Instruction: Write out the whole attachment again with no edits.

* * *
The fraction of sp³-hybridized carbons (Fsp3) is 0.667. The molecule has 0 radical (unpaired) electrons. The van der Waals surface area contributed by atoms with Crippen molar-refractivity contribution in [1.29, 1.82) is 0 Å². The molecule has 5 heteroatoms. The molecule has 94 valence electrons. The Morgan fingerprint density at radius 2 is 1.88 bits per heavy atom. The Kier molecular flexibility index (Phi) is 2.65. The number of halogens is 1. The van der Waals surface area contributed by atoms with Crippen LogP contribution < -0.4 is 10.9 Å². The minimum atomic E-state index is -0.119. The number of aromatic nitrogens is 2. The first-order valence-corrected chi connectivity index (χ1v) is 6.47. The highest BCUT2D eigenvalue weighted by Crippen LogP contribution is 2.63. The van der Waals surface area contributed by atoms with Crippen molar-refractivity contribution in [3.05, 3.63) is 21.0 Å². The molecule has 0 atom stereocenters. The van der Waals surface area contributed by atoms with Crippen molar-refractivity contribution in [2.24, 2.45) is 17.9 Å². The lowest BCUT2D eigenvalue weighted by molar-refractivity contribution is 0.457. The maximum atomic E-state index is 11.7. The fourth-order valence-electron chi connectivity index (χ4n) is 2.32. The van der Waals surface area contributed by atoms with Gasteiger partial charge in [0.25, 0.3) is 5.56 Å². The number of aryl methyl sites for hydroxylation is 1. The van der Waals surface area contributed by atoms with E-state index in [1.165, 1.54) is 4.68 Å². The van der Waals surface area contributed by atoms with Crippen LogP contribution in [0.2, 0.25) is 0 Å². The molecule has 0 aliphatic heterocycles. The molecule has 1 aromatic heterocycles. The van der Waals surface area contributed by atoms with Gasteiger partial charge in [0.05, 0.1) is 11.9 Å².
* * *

The fraction of sp³-hybridized carbons (Fsp3) is 0.667. The molecule has 0 radical (unpaired) electrons. The van der Waals surface area contributed by atoms with Crippen molar-refractivity contribution in [1.29, 1.82) is 0 Å². The molecule has 5 heteroatoms. The molecule has 94 valence electrons. The Morgan fingerprint density at radius 2 is 1.88 bits per heavy atom. The Kier molecular flexibility index (Phi) is 2.65. The number of halogens is 1. The van der Waals surface area contributed by atoms with Crippen LogP contribution < -0.4 is 10.9 Å². The minimum atomic E-state index is -0.119. The number of aromatic nitrogens is 2. The first-order valence-corrected chi connectivity index (χ1v) is 6.47. The highest BCUT2D eigenvalue weighted by Crippen LogP contribution is 2.63. The van der Waals surface area contributed by atoms with Crippen molar-refractivity contribution in [3.05, 3.63) is 21.0 Å². The molecule has 0 atom stereocenters. The van der Waals surface area contributed by atoms with Crippen molar-refractivity contribution in [2.24, 2.45) is 17.9 Å². The lowest BCUT2D eigenvalue weighted by molar-refractivity contribution is 0.457. The maximum atomic E-state index is 11.7. The fourth-order valence-electron chi connectivity index (χ4n) is 2.32. The van der Waals surface area contributed by atoms with Gasteiger partial charge in [0.25, 0.3) is 5.56 Å². The number of aryl methyl sites for hydroxylation is 1. The van der Waals surface area contributed by atoms with E-state index in [1.165, 1.54) is 4.68 Å². The van der Waals surface area contributed by atoms with Crippen LogP contribution in [0.2, 0.25) is 0 Å². The molecule has 0 aliphatic heterocycles. The molecule has 1 aromatic heterocycles. The van der Waals surface area contributed by atoms with Gasteiger partial charge in [0.05, 0.1) is 11.9 Å².